The thing has taken on a life of its own, again, I hear that’s healthy. Hope it’s true. It morphs and changes and the characters do things I wouldn’t have expected them to do. It’s kind of fun, actually.
My main character, it turns out, lost his wife to a slasher a little over a year ago. He’s also lost his faith in God after having read the latest drivel from the Dawkins and Hitchens crowd. The combination of unresolved grief, loss of his religious moorings and his suspicion that he’s been having terrible effects on the people around him push him over the edge into behavior the rest of us would find either insane or at least unbelievable.
He takes it on himself to patrol a handful of neighborhood bars with the mission of intercepting any man who he thinks might be stalking women, following them home, and killing them.
How does he intend to spot them? He’ll “just know”. He’s read a lot about it.
How does he intent to stop them? This was one of the points where the character surprised me. He teaches English Lit, and in the beginning he thought that just the act of intercepting the men would throw them off and prevent the crimes. His sense of high drama, I guess. But, before long, he makes a bad call and gets the crap kicked out of him, ending with him falling, hitting his head, and spending 48 hours in a coma. After getting out of the hospital, he decides to buy a gun. I never expected that kind of behavior from one of my characters!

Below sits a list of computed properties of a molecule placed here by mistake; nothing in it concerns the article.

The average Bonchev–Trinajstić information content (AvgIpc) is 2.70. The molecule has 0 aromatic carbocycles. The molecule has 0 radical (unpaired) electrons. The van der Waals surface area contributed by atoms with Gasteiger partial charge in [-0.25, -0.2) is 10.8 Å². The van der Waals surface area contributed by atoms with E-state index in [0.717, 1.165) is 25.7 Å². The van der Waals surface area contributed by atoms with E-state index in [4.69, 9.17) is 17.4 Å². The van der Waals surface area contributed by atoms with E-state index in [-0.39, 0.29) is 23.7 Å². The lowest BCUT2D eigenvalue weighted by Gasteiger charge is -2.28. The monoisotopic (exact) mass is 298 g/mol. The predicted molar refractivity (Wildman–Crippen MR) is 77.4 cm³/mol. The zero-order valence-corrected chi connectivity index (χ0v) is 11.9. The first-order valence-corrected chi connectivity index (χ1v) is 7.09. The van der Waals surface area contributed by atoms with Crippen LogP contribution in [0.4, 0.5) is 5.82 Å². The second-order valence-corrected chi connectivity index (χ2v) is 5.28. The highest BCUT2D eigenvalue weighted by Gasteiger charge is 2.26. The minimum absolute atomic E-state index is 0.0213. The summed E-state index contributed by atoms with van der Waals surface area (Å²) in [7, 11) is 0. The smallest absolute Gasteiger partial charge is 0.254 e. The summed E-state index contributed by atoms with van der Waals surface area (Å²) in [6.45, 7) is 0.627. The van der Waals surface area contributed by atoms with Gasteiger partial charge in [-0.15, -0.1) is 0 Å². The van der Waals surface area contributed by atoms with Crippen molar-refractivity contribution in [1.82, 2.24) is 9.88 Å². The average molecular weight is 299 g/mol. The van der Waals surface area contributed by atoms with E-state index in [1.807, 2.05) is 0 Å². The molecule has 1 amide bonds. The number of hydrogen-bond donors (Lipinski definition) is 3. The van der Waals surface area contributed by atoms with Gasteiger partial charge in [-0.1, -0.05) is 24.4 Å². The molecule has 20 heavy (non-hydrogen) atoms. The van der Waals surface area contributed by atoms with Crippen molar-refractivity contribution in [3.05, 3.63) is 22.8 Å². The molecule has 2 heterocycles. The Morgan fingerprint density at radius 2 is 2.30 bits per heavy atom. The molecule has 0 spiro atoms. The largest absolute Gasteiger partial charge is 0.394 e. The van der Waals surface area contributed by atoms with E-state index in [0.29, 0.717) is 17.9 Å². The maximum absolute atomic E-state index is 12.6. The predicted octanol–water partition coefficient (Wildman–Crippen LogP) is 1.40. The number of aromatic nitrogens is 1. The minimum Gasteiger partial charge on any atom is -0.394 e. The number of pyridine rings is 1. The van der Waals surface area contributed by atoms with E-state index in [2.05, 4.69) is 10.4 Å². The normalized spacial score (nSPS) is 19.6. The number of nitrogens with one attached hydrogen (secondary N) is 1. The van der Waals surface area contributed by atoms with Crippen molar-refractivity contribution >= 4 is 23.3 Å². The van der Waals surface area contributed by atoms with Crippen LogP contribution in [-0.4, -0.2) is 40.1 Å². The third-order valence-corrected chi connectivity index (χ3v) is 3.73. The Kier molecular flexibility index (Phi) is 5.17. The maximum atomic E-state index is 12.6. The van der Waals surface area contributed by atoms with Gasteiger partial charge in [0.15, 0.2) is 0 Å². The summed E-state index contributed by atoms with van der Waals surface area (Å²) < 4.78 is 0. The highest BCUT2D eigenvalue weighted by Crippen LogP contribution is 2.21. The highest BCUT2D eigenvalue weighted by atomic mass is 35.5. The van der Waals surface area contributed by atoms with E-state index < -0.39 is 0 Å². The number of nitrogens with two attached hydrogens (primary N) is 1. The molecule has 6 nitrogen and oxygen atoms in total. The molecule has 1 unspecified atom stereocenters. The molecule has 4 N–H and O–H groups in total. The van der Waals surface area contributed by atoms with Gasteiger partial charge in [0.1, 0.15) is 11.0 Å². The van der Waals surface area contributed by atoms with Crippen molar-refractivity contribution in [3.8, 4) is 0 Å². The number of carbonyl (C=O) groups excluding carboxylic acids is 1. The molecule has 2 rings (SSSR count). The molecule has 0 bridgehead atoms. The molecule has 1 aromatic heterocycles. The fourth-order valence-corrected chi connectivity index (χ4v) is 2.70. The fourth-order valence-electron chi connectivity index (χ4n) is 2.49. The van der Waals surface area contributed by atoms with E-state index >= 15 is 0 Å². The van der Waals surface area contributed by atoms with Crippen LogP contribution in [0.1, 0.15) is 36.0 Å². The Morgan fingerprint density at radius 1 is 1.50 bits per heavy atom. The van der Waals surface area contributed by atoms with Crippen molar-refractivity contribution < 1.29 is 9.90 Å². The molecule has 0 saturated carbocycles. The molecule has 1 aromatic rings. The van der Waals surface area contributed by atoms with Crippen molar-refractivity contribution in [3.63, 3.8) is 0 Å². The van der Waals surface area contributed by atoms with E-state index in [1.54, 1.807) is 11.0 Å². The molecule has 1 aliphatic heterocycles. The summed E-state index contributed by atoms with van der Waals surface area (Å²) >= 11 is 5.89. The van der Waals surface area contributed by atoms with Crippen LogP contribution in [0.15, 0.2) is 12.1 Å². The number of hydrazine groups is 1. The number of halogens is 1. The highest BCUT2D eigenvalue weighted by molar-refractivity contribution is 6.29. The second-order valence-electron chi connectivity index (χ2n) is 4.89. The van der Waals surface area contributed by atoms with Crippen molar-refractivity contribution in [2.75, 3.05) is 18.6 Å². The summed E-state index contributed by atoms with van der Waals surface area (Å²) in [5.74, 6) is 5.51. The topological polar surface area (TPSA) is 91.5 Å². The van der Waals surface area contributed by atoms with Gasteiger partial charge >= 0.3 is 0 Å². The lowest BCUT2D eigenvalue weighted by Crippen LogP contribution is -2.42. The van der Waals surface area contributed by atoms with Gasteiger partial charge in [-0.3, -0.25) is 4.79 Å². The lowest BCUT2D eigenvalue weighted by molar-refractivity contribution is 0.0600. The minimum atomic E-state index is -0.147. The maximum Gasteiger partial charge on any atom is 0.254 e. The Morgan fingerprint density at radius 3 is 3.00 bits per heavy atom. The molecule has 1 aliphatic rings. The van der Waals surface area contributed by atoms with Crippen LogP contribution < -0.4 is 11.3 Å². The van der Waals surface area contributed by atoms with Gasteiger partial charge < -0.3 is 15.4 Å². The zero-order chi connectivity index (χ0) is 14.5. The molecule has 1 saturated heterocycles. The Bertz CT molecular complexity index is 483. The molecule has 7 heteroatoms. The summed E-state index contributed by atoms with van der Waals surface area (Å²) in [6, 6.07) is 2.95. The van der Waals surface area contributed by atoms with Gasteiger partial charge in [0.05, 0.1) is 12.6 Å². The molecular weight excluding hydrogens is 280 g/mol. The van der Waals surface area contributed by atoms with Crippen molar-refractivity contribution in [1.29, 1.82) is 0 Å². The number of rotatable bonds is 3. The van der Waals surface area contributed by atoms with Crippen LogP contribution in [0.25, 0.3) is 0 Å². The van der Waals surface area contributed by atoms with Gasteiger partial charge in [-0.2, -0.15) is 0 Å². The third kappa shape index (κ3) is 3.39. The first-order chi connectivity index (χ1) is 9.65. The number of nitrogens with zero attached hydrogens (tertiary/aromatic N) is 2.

He also begins to see things. Demonic things. Why? Well, in my attempt to put in everything plus the kitchen sink, I decided to squeeze in one of my favorite concepts from C.S. Lewis’s Screwtape: the best thing demons have going for them is that we don’t believe in them. My character explains the things he’s seeing as: brain chemistry, stress, effects from the bump on the head, tricks of the light, etc etc. Anything he can do to not accept the idea that these are supernatural visions. Because we enlightened 21st century folk know better than that.
There’s a subplot with a fellow instructor he came on to a while back – an overly friendly and attractive blond woman who I might end up making the one who set his wife up. Not sure on that one.
There’s another subplot with his non-church going friend who’s been there from the beginning but is now troubled by the changes in the main character. He tries to figure out what medical condition is causing this so he can get him to a doctor.
He does have kids but they’re over at his sister’s house all the time, I may as well leave them out.
Where is it going? I have no idea. I may steal from another story idea I have in mind: a man is sick and the relatives all do their bit to make him better. The New Age cousin places crystals underneath the bed. Another plays him positive thinking and healing tapes. Another prays to St. Whoever. One advises vitamin suppliments. Etc etc. When he recovers, the fun starts as they all try to take credit and prove that the others are all quacks.
Having already thrown idea from three different stories into this novel, I think I’d better leave that one out.